Once upon a time, retail was a brick-and-mortar, locally based industry. But today, retail supply chains are global with products sourced and manufactured anywhere on the globe, transported long distances to warehouses and ultimately shipped to retail stores or directly to customers.
Customers themselves are no longer locally-based either. Today’s Chicago-based retailer with an online channel might just as easily serve customers in Hong Kong or Paris as Oak Park or Evanston.
All of this means that mastering global trade is a critical capability for today’s retail brands. And one of the biggest challenges when it comes to international trade is getting a handle on the complex web of trade regulations that governs cross-border transactions. In this primer, we’ll address some of the international trade compliance issues that retailers commonly face, and how to address them using technology.
E-commerce has delivered global reach to retailers, allowing any retail brand to sell products to any customer, anywhere in the world. This means that retailers aren’t limited to local markets, which is beneficial for business growth. However, doing business globally introduces complexity to the retail business as well. Dealing with international trade compliance regulation is one area that retailers must address if they hope to do business globally.
Every country has trade regulations with which anyone hoping to do business in that country must comply. In the United States, the U.S. Treasury Office of Foreign Assets Control maintains lists of sanctioned countries, individuals and organizations with links to drug trafficking, terrorist and criminal activity. One such list maintained by OFAC is the Specially Designated Nationals or SDN list, The Department of Commerce maintains a similar list, called the List of Denied Parties. U.S. retailers cannot do business with any entity appearing on these lists, which are frequently updated.
In addition, the international trade compliance waters are muddied further by the fact that some sanctioned countries may have a limited trading relationship that allows trade only with licensed individuals. Those licenses are subject to change, and it may be a violation of trade agreements to do business with any entity whose license is not current.
It’s a big challenge to keep track of the names appearing on these lists, which countries are sanctioned and which licenses have expired. Failure to comply can cost violators big: fines for non-compliance can exceed $10,000 dollars per transaction, although typically these fines are imposed on banking organizations or businesses in strategic industries such as telecommunications and oil where large financial transactions are involved.
But, even if fines aren’t a major issue, international trade compliance is still challenging for retailers sending packages and parcels abroad. The most common trade compliance issue for retailers is that shipments may be returned to sender due to OFAC sanctions. This is costly, since the retailer assumes the cost of any returned shipments.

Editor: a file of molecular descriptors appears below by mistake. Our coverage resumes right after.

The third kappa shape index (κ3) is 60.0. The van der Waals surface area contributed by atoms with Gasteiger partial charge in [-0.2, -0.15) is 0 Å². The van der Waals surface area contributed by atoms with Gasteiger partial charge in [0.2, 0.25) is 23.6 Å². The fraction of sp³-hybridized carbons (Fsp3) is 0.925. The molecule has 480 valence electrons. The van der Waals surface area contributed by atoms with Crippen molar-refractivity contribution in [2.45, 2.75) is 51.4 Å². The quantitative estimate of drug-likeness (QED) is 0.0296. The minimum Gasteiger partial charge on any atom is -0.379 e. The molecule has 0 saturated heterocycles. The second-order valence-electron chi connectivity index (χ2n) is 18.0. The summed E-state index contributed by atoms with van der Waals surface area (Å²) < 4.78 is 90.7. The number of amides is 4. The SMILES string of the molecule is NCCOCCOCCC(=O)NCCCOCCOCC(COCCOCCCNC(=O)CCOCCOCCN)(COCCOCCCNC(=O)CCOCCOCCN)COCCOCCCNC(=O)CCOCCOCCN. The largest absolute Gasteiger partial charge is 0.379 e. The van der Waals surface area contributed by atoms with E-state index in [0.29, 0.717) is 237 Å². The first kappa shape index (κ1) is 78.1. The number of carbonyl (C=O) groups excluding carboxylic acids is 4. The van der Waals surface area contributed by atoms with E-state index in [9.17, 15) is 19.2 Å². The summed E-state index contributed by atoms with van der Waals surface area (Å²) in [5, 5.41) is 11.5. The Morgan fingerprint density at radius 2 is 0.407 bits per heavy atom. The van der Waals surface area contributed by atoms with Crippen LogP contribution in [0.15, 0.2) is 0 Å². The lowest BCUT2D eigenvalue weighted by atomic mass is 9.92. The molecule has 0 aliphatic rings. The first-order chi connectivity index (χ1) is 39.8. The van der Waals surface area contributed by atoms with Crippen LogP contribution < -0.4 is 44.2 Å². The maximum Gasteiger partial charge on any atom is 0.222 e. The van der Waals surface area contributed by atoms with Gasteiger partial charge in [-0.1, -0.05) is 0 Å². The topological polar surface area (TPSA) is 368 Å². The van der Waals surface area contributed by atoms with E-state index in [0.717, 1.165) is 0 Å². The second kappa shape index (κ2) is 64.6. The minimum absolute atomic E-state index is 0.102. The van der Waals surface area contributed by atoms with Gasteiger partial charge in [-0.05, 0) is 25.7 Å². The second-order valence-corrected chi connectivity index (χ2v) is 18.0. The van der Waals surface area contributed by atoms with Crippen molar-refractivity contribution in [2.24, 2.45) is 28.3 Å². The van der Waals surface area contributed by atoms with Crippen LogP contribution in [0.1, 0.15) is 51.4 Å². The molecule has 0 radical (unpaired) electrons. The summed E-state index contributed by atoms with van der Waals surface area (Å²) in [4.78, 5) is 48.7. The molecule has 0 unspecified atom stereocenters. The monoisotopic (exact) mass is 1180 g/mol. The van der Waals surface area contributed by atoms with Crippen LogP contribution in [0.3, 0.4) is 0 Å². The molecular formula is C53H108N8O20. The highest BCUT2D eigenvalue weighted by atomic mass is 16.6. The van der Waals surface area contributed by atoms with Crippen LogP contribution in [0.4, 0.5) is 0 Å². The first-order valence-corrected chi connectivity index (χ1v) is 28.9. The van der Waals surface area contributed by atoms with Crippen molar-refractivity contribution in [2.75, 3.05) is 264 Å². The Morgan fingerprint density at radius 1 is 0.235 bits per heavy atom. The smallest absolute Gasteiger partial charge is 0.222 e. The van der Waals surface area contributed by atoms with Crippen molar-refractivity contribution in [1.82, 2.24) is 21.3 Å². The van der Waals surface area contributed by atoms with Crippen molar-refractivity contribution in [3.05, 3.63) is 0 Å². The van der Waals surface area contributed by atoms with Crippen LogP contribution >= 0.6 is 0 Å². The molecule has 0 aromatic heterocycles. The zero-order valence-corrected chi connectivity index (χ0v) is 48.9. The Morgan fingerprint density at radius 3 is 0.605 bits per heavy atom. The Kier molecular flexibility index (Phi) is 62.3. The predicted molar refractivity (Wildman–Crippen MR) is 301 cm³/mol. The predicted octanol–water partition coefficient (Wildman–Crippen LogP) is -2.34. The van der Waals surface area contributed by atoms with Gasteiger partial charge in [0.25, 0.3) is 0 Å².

The goal for retailers who want to do business internationally is to eliminate any possibility of fines associated with violating international trade regulations and to minimize costs associated with returned goods for outbound customer shipments.
International trade regulation compliance is an even bigger issue for retailers on the supply chain side, where lack of awareness regarding trade regulations can cause inbound shipments to be delayed or returned to their point of origin. When this happens, shipping delays and stock outages are a common result.
Worse, the cost of obtaining goods from abroad goes up with products that have to be shipped on an emergency basis (for instance, shipped via overnight air versus container ship). Warehousing costs increase while products are stored as compliance issues are hammered out. Customs penalties may also be applied, adding to the cost.
For all of these reasons, international trade regulation compliance is a major issue for today’s global retailer, regardless of whether their shipments are coming in from abroad, or being shipped to overseas customers.
Regulatory bodies such as OFAC and the US Department of Commerce regularly publish lists of sanctioned entities and updates to other trade regulations on their websites. It’s the responsibility of anyone wishing to do business abroad to be aware of whether trading partners appear on these lists.
One option for staying in compliance would be to scan these regulations and lists with every international order to ensure compliance. However, given the constantly changing nature of international trade and the length of these lists—thousands of individuals, entities and countries are named—this is an inefficient (if not nearly impossible) approach for managing regulatory compliance.
Technology has made this job much easier by providing tools to check whether an order is in compliance with international trade regulations. Desktop and parcel shipping software with built-in compliance checks makes it simple to determine at the point of sale whether an individual shipment, or batch of shipments, is in compliance. Trade compliance software is able to automatically check every international order against all published lists, whether maintained by OFAC or other regulatory bodies, to ensure that the shipment isn’t being sent to an embargoed nation or organization, or to a person that appears on denied parties screening lists.
As retail increasingly becomes an online and global space, the ability to manage regulatory compliance for international shipments will become a higher priority for retail brands. Technology such as parcel shipping software with built-in international trade compliance checks will help retailers manage their international shipments and avoid fines and product returns associated with international shipments.